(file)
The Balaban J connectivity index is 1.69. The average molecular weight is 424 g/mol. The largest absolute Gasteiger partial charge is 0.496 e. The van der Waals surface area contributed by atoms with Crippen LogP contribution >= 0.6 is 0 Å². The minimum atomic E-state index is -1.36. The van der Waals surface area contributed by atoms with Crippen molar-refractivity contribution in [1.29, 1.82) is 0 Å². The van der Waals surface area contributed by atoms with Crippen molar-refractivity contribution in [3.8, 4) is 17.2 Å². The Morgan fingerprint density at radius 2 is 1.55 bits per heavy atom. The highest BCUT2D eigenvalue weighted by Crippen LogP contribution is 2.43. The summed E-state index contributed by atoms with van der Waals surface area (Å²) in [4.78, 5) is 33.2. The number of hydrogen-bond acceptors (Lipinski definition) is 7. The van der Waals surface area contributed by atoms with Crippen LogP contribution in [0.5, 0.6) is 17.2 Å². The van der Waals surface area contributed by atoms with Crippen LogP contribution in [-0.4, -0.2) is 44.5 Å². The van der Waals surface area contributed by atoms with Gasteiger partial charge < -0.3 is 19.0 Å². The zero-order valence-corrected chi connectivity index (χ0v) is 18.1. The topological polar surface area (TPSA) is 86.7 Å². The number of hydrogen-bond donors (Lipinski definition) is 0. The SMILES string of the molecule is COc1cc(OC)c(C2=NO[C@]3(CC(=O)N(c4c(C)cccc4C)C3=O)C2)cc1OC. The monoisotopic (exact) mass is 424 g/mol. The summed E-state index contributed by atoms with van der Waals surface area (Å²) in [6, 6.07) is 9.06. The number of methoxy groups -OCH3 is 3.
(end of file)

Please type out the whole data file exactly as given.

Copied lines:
The Balaban J connectivity index is 1.69. The average molecular weight is 424 g/mol. The largest absolute Gasteiger partial charge is 0.496 e. The van der Waals surface area contributed by atoms with Crippen LogP contribution >= 0.6 is 0 Å². The minimum atomic E-state index is -1.36. The van der Waals surface area contributed by atoms with Crippen molar-refractivity contribution in [1.29, 1.82) is 0 Å². The van der Waals surface area contributed by atoms with Crippen molar-refractivity contribution in [3.8, 4) is 17.2 Å². The Morgan fingerprint density at radius 2 is 1.55 bits per heavy atom. The highest BCUT2D eigenvalue weighted by Crippen LogP contribution is 2.43. The summed E-state index contributed by atoms with van der Waals surface area (Å²) in [4.78, 5) is 33.2. The number of hydrogen-bond acceptors (Lipinski definition) is 7. The van der Waals surface area contributed by atoms with Crippen LogP contribution in [0.5, 0.6) is 17.2 Å². The van der Waals surface area contributed by atoms with Crippen LogP contribution in [-0.4, -0.2) is 44.5 Å². The van der Waals surface area contributed by atoms with Gasteiger partial charge < -0.3 is 19.0 Å². The zero-order valence-corrected chi connectivity index (χ0v) is 18.1. The topological polar surface area (TPSA) is 86.7 Å². The number of hydrogen-bond donors (Lipinski definition) is 0. The SMILES string of the molecule is COc1cc(OC)c(C2=NO[C@]3(CC(=O)N(c4c(C)cccc4C)C3=O)C2)cc1OC. The monoisotopic (exact) mass is 424 g/mol. The summed E-state index contributed by atoms with van der Waals surface area (Å²) in [6, 6.07) is 9.06. The number of methoxy groups -OCH3 is 3.